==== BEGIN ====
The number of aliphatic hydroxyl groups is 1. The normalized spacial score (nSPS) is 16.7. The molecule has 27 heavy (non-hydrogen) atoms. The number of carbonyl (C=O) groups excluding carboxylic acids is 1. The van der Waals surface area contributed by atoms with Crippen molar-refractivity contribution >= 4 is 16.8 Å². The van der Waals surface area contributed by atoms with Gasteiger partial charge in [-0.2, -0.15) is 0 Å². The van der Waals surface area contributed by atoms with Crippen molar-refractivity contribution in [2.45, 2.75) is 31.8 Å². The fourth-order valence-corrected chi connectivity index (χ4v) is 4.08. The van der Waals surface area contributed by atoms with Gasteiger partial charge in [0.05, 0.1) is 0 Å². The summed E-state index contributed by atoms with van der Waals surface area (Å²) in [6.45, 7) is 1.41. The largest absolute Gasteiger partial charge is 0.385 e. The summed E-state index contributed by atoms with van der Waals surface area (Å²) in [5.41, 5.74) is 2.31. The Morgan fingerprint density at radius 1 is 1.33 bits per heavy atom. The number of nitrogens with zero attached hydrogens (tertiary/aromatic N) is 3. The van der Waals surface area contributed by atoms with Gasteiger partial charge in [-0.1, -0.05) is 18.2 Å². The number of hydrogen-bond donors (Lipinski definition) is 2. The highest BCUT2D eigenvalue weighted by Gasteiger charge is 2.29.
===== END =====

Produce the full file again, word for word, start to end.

The number of aliphatic hydroxyl groups is 1. The normalized spacial score (nSPS) is 16.7. The molecule has 27 heavy (non-hydrogen) atoms. The number of carbonyl (C=O) groups excluding carboxylic acids is 1. The van der Waals surface area contributed by atoms with Crippen molar-refractivity contribution >= 4 is 16.8 Å². The van der Waals surface area contributed by atoms with Gasteiger partial charge in [-0.2, -0.15) is 0 Å². The van der Waals surface area contributed by atoms with Crippen molar-refractivity contribution in [2.45, 2.75) is 31.8 Å². The fourth-order valence-corrected chi connectivity index (χ4v) is 4.08. The van der Waals surface area contributed by atoms with Gasteiger partial charge in [0.05, 0.1) is 0 Å². The summed E-state index contributed by atoms with van der Waals surface area (Å²) in [6.45, 7) is 1.41. The largest absolute Gasteiger partial charge is 0.385 e. The summed E-state index contributed by atoms with van der Waals surface area (Å²) in [5.41, 5.74) is 2.31. The Morgan fingerprint density at radius 1 is 1.33 bits per heavy atom. The number of nitrogens with zero attached hydrogens (tertiary/aromatic N) is 3. The van der Waals surface area contributed by atoms with Gasteiger partial charge in [-0.1, -0.05) is 18.2 Å². The number of hydrogen-bond donors (Lipinski definition) is 2. The highest BCUT2D eigenvalue weighted by Gasteiger charge is 2.29.